In any event, Anand's conviction is supportable under the OWI statute as found by the trial court. The OWI statute requires proof that an "individual's ability to operate a vehicle [was] impaired by the consumption of intoxicating liquor." D.C. Code § 40-716 (b)(2). The question is whether the accused "was so affected by the consumption of alcohol that it impaired his/her ability to operate a motor vehicle in the same way a reasonably careful and prudent driver, not so impaired, would operate a vehicle in similar circumstances." Criminal Jury Instructions for the District of Columbia, No. 4.97 B (1993). This determination is a question of fact for the trier of fact from all of the circumstances. See Poulnot, supra, 608 A.2d at 138. There was sufficient evidence to support the trial court's finding that Anand was impaired to the degree required by the statute under which he was convicted. There was evidence that he admitted having several beers, which the trial court credited. His eyes were watery, and he could not perform the walking test without swaying. The two officers who observed him expressed the opinion that he was intoxicated. The trial court found that his refusal to take the breath test evidenced Anand's consciousness of guilt.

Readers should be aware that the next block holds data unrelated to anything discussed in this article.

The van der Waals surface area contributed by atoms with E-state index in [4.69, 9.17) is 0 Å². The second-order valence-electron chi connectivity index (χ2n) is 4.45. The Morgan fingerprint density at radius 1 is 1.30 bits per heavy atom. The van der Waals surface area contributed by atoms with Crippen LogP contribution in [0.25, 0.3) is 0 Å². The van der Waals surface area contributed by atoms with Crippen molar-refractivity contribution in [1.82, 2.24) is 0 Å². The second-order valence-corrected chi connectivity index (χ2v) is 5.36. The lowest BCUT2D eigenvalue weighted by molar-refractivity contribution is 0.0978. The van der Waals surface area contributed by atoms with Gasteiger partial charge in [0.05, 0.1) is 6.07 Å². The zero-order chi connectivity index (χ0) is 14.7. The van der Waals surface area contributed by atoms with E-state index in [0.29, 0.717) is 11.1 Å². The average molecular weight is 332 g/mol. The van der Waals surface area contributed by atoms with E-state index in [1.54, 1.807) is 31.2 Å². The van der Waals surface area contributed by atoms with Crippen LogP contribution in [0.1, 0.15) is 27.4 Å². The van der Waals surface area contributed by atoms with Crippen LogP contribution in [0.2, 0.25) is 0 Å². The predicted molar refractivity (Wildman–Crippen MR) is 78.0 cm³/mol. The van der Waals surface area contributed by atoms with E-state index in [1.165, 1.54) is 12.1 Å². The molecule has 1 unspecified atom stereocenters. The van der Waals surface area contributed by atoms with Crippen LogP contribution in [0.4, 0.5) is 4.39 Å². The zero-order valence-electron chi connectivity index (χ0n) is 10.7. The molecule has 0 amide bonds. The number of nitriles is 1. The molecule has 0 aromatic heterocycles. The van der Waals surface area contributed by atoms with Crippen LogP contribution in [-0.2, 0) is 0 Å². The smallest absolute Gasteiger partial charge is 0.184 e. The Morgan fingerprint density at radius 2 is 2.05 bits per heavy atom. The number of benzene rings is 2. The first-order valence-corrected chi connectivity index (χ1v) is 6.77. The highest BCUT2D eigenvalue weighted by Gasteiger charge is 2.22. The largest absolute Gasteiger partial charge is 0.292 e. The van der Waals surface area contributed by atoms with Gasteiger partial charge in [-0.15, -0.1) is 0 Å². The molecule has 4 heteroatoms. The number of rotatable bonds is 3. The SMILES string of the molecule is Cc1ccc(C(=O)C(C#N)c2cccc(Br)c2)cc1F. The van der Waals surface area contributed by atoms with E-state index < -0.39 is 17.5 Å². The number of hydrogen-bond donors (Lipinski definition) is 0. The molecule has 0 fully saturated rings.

Anand's vagueness challenge also fails. A statute is unconstitutionally vague if "with respect to what conduct is either proscribed or required,  persons of common intelligence must necessarily guess at its meaning." Brown v. District of Columbia, 727 A.2d 865, 867 (D.C. 1999) (citations omitted). An understanding of the OWI statute does not leave interpretation to guesswork. The accused could reasonably understand that the conduct in which he engaged is proscribed by the statute. See id. (citation omitted). Nor is the statute rendered vague, as argued by Anand, because of the claim that the DUI and OWI statutes proscribe the same conduct. Even assuming that the two statutes proscribe identical conduct, an issue we need not decide, this does not render the statute void for vagueness. See Young, supra, 376 A.2d at 813.
For the foregoing reasons, the judgment of conviction appealed from hereby is Affirmed.